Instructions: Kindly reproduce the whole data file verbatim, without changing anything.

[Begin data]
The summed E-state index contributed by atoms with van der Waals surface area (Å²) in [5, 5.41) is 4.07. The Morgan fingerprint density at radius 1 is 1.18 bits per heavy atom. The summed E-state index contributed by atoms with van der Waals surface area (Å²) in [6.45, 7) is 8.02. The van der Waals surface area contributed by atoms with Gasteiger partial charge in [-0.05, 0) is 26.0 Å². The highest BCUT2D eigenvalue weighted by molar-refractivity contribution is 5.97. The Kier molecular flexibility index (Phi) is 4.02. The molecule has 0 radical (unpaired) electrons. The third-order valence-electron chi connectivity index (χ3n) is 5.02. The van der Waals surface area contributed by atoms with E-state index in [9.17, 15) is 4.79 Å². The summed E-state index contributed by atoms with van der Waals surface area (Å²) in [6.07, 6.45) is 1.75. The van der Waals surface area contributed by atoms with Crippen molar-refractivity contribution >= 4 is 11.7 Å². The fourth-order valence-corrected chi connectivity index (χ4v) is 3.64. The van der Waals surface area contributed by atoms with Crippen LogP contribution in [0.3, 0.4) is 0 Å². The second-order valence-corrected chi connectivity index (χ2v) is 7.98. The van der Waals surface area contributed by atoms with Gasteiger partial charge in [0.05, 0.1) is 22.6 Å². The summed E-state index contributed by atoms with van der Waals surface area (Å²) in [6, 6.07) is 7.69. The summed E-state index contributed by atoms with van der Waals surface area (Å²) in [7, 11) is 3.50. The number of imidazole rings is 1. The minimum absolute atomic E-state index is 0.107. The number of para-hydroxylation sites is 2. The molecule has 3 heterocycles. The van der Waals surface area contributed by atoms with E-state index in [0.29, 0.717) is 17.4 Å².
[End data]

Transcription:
The summed E-state index contributed by atoms with van der Waals surface area (Å²) in [5, 5.41) is 4.07. The Morgan fingerprint density at radius 1 is 1.18 bits per heavy atom. The summed E-state index contributed by atoms with van der Waals surface area (Å²) in [6.45, 7) is 8.02. The van der Waals surface area contributed by atoms with Gasteiger partial charge in [-0.05, 0) is 26.0 Å². The highest BCUT2D eigenvalue weighted by molar-refractivity contribution is 5.97. The Kier molecular flexibility index (Phi) is 4.02. The molecule has 0 radical (unpaired) electrons. The third-order valence-electron chi connectivity index (χ3n) is 5.02. The van der Waals surface area contributed by atoms with E-state index in [9.17, 15) is 4.79 Å². The summed E-state index contributed by atoms with van der Waals surface area (Å²) in [6.07, 6.45) is 1.75. The van der Waals surface area contributed by atoms with Crippen molar-refractivity contribution >= 4 is 11.7 Å². The fourth-order valence-corrected chi connectivity index (χ4v) is 3.64. The van der Waals surface area contributed by atoms with Crippen LogP contribution in [0.3, 0.4) is 0 Å². The second-order valence-corrected chi connectivity index (χ2v) is 7.98. The van der Waals surface area contributed by atoms with Gasteiger partial charge in [0.05, 0.1) is 22.6 Å². The summed E-state index contributed by atoms with van der Waals surface area (Å²) in [6, 6.07) is 7.69. The summed E-state index contributed by atoms with van der Waals surface area (Å²) in [7, 11) is 3.50. The number of imidazole rings is 1. The minimum absolute atomic E-state index is 0.107. The number of para-hydroxylation sites is 2. The molecule has 3 heterocycles. The van der Waals surface area contributed by atoms with E-state index in [0.29, 0.717) is 17.4 Å².